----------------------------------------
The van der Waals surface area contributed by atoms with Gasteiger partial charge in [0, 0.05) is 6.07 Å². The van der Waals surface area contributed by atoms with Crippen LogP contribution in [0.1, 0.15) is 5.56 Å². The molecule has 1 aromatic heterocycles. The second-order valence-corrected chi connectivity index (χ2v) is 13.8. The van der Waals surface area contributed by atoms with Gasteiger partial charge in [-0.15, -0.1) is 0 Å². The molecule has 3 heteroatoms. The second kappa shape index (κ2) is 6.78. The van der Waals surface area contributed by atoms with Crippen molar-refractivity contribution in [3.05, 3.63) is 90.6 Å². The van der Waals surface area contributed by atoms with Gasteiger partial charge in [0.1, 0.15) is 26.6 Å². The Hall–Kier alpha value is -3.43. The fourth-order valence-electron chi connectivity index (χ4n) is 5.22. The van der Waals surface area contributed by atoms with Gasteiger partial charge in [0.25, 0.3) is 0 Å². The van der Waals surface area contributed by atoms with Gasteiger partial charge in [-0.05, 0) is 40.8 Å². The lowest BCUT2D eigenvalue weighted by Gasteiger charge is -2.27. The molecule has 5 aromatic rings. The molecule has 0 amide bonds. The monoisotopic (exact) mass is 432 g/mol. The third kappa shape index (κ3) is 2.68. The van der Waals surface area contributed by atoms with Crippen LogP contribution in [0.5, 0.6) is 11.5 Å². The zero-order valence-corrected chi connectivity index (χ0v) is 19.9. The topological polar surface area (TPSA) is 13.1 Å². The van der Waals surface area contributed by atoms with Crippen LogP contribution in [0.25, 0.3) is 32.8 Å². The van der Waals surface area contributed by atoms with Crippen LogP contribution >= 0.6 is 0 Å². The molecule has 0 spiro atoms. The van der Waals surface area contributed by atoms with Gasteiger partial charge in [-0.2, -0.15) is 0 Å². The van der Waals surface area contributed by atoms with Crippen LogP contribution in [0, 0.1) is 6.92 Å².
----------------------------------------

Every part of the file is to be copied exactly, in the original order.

The van der Waals surface area contributed by atoms with Gasteiger partial charge in [0, 0.05) is 6.07 Å². The van der Waals surface area contributed by atoms with Crippen LogP contribution in [0.1, 0.15) is 5.56 Å². The molecule has 1 aromatic heterocycles. The second-order valence-corrected chi connectivity index (χ2v) is 13.8. The van der Waals surface area contributed by atoms with Gasteiger partial charge in [-0.15, -0.1) is 0 Å². The molecule has 3 heteroatoms. The second kappa shape index (κ2) is 6.78. The van der Waals surface area contributed by atoms with Crippen molar-refractivity contribution in [3.05, 3.63) is 90.6 Å². The van der Waals surface area contributed by atoms with Gasteiger partial charge in [0.1, 0.15) is 26.6 Å². The Hall–Kier alpha value is -3.43. The fourth-order valence-electron chi connectivity index (χ4n) is 5.22. The van der Waals surface area contributed by atoms with Gasteiger partial charge in [0.25, 0.3) is 0 Å². The van der Waals surface area contributed by atoms with Gasteiger partial charge in [-0.05, 0) is 40.8 Å². The lowest BCUT2D eigenvalue weighted by Gasteiger charge is -2.27. The molecule has 5 aromatic rings. The molecule has 0 amide bonds. The monoisotopic (exact) mass is 432 g/mol. The third kappa shape index (κ3) is 2.68. The van der Waals surface area contributed by atoms with Crippen LogP contribution in [0.5, 0.6) is 11.5 Å². The zero-order valence-corrected chi connectivity index (χ0v) is 19.9. The topological polar surface area (TPSA) is 13.1 Å². The van der Waals surface area contributed by atoms with Crippen LogP contribution in [0.25, 0.3) is 32.8 Å². The van der Waals surface area contributed by atoms with Crippen LogP contribution >= 0.6 is 0 Å². The molecule has 0 spiro atoms. The van der Waals surface area contributed by atoms with Gasteiger partial charge in [-0.2, -0.15) is 0 Å². The van der Waals surface area contributed by atoms with Crippen LogP contribution in [0, 0.1) is 6.92 Å².